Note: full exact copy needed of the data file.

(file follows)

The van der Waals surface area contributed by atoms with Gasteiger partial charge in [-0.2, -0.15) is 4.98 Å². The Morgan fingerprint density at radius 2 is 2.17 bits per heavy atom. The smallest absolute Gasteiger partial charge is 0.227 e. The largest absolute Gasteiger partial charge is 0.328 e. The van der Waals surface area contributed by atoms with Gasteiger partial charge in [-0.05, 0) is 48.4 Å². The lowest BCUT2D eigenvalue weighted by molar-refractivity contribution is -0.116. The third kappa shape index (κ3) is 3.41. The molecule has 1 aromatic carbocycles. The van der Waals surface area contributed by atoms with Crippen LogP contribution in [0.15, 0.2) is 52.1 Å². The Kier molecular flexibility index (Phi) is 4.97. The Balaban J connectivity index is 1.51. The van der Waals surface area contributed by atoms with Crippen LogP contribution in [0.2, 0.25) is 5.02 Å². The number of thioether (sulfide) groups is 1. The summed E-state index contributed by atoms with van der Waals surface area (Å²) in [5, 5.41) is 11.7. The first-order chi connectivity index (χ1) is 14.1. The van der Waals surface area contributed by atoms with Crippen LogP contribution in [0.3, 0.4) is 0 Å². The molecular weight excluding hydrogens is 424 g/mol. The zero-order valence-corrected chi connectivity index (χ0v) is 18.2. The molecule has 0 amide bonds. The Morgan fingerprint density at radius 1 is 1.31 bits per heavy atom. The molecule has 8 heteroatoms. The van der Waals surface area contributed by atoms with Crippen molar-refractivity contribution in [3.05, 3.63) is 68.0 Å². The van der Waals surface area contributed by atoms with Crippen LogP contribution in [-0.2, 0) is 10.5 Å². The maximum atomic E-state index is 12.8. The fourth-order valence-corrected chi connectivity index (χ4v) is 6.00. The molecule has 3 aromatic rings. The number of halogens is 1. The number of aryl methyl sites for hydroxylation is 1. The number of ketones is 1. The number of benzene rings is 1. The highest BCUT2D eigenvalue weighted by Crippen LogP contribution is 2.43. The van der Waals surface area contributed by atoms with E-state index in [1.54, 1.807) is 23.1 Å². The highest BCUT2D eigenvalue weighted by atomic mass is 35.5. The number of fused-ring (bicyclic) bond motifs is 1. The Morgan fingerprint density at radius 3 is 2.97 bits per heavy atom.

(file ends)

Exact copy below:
The van der Waals surface area contributed by atoms with Gasteiger partial charge in [-0.2, -0.15) is 4.98 Å². The Morgan fingerprint density at radius 2 is 2.17 bits per heavy atom. The smallest absolute Gasteiger partial charge is 0.227 e. The largest absolute Gasteiger partial charge is 0.328 e. The van der Waals surface area contributed by atoms with Gasteiger partial charge in [-0.05, 0) is 48.4 Å². The lowest BCUT2D eigenvalue weighted by molar-refractivity contribution is -0.116. The third kappa shape index (κ3) is 3.41. The molecule has 1 aromatic carbocycles. The van der Waals surface area contributed by atoms with Crippen LogP contribution in [0.15, 0.2) is 52.1 Å². The Kier molecular flexibility index (Phi) is 4.97. The Balaban J connectivity index is 1.51. The van der Waals surface area contributed by atoms with Crippen LogP contribution in [0.2, 0.25) is 5.02 Å². The number of thioether (sulfide) groups is 1. The summed E-state index contributed by atoms with van der Waals surface area (Å²) in [5, 5.41) is 11.7. The first-order chi connectivity index (χ1) is 14.1. The van der Waals surface area contributed by atoms with Crippen LogP contribution in [0.3, 0.4) is 0 Å². The molecular weight excluding hydrogens is 424 g/mol. The zero-order valence-corrected chi connectivity index (χ0v) is 18.2. The molecule has 0 amide bonds. The Morgan fingerprint density at radius 1 is 1.31 bits per heavy atom. The molecule has 8 heteroatoms. The van der Waals surface area contributed by atoms with Crippen molar-refractivity contribution in [3.05, 3.63) is 68.0 Å². The van der Waals surface area contributed by atoms with Crippen LogP contribution in [-0.2, 0) is 10.5 Å². The maximum atomic E-state index is 12.8. The fourth-order valence-corrected chi connectivity index (χ4v) is 6.00. The molecule has 3 aromatic rings. The number of halogens is 1. The number of aryl methyl sites for hydroxylation is 1. The number of ketones is 1. The number of benzene rings is 1. The highest BCUT2D eigenvalue weighted by Crippen LogP contribution is 2.43. The van der Waals surface area contributed by atoms with E-state index in [1.54, 1.807) is 23.1 Å². The highest BCUT2D eigenvalue weighted by atomic mass is 35.5. The number of fused-ring (bicyclic) bond motifs is 1. The Morgan fingerprint density at radius 3 is 2.97 bits per heavy atom.